When did, this transformation happen? In 2015, the video recognition world was taken over by CNN hardware that provided a better result that all previous solutions and without writing software to do the recognition. The hardware learns all by itself. Today the visual recognition capabilities can exceed what humans can achieve. This has practical implications in health care and many other fields.
The other driver is low-power. ML and AI can consume a lot of power, but we want the kind of processing at the Edge of the IoT network, where a local decision can and should be made. Low power design methods, new algorithms that reduce complexity of computation, new kinds of design IP in the latest low-power nanometer process technologies will be presented at the Conference.
Only last year Machine Learning and Artificial Intelligence (ML/AI) was a new addition to the DAC program. This year the ML/AI sessions will again highlight the fundamentals, accomplishments to date, and challenges ahead in ML/AI hardware system design and design automation. And I haven’t mentioned all the interesting papers dealing with Security and Trusted Execution Environments (TEE) in embedded hardware in Automotive applications.
For new exhibitors, here are some quick tips for a great DAC:
- Start planning early. Waiting until the middle of May is not good. The 30-minutes you spend now, every few weeks, will save hours of struggle in May.
- Start reaching out to your prospect and customer contact list six weeks out to ensure that you can get on your decision makers DAC meeting schedule.
- Keep your graphics and messages simple for your exhibit booth. This will make is easier for first-time visitors to understand your value.
- Exhibitors are welcome to submit press releases for posting on the DAC website, please allow two-three days for posting to occur. Please send releases to: Robin@dac.com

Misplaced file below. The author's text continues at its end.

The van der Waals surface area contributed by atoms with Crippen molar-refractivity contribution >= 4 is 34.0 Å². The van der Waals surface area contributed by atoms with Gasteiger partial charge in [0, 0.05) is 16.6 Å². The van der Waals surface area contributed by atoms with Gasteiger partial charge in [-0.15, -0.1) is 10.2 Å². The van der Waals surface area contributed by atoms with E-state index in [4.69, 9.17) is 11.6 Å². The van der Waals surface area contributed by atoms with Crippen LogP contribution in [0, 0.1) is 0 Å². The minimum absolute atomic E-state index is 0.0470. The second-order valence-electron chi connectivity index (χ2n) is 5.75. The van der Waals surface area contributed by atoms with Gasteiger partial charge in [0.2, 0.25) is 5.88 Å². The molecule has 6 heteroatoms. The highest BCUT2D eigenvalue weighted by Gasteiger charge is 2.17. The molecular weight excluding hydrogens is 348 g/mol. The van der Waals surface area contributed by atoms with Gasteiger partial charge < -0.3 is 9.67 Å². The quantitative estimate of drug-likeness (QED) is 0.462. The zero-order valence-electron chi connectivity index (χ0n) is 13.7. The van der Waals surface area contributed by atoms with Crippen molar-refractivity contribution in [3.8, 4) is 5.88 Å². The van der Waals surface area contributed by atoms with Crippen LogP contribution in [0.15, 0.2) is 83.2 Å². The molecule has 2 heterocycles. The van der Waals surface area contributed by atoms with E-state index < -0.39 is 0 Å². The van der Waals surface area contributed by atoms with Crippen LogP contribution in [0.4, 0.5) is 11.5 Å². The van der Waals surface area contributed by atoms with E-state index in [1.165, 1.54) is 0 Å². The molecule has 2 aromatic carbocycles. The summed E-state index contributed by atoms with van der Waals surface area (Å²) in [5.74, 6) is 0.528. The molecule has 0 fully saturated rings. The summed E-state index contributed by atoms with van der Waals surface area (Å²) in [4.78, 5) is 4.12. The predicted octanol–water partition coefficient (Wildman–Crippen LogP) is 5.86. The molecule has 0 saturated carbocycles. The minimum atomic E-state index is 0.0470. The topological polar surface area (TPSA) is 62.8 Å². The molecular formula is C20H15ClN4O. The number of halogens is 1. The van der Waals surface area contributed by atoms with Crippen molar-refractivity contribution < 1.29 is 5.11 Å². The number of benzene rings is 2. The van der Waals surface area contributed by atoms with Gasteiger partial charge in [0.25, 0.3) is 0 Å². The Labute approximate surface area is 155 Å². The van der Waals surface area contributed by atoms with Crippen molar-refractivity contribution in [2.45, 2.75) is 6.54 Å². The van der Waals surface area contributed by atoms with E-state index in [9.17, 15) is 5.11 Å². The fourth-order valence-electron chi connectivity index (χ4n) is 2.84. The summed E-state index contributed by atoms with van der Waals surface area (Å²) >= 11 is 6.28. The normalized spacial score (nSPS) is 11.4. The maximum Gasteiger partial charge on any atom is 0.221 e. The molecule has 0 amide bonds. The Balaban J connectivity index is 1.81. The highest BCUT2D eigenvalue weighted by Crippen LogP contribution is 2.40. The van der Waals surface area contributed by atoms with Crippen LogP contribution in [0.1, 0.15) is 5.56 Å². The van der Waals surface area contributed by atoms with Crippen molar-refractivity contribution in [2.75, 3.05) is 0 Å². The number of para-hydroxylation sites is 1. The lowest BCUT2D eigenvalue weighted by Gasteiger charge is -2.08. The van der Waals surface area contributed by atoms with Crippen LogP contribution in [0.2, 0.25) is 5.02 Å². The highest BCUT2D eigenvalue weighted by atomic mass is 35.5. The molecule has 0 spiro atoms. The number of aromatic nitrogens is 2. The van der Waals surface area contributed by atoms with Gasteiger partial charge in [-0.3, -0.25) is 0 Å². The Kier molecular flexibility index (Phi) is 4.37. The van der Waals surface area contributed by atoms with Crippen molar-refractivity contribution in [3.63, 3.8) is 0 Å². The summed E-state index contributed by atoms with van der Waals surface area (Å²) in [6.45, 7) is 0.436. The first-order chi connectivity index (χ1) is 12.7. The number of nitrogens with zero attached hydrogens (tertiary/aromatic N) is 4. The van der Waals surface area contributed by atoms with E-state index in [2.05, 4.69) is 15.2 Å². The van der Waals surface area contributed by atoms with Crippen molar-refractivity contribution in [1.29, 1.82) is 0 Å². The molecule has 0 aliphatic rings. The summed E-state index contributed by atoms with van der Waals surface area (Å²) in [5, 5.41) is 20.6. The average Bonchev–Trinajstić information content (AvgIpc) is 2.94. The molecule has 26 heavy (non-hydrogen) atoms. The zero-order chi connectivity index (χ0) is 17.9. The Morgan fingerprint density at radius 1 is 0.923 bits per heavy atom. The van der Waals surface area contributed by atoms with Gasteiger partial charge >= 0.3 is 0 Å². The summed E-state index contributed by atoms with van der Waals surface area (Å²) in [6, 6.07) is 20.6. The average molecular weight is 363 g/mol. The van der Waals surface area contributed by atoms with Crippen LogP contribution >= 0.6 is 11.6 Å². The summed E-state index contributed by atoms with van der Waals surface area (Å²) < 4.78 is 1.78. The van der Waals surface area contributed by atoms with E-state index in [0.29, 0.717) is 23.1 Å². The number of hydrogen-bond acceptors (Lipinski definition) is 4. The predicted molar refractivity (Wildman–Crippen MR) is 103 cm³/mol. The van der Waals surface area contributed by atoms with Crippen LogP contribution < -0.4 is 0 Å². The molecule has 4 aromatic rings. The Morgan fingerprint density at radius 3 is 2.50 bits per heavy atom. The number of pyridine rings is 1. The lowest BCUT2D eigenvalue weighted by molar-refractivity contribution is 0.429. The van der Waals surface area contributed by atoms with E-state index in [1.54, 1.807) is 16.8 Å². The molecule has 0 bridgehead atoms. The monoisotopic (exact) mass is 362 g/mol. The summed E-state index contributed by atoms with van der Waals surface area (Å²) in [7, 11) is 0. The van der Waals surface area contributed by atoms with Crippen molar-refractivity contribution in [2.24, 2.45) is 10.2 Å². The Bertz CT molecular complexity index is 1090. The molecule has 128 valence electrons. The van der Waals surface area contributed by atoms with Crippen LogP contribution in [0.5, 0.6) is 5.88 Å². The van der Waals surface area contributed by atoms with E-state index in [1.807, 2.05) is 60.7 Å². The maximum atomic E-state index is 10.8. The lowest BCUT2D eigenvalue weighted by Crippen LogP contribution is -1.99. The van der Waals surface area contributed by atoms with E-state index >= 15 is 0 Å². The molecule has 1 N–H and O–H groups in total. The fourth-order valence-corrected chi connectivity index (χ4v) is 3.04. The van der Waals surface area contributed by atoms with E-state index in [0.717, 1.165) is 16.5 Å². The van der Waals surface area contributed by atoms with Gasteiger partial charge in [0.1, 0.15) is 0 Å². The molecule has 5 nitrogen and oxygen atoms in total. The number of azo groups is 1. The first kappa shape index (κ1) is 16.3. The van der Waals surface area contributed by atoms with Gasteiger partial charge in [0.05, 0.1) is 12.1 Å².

- About two weeks before John Cooley of Deepchip.com sends out the request for submissions of what is new at your DAC exhibit this year. Don’t miss this opportunity to market your new capabilities through this free channel. And you get to brag about your great tools’ performance numbers if you have hot new EDA software.
- Get your sleep before coming to DAC… Because all the night-time events after the long day on the show floor are both fun and productive as it is another excellent way to network with colleagues. Did I already mention the Stars of IP party on Tuesday night?
- And finally, if you need help with marketing questions or ideas for the show reach out, to the helpful DAC executive committee and in particular the Publicity Chair, Michelle Clancy of Cayenne Communications. She is always glad to offer advice.
The 56th Design Automation Conference will present the entire semiconductor electronics ecosystem including IP, EDA, and Embedded Systems. And the smartest minds are sharing the very latest developments in AI/ML. It is no surprise the tagline of DAC is From Chips to Systems — Learn Today, Create Tomorrow.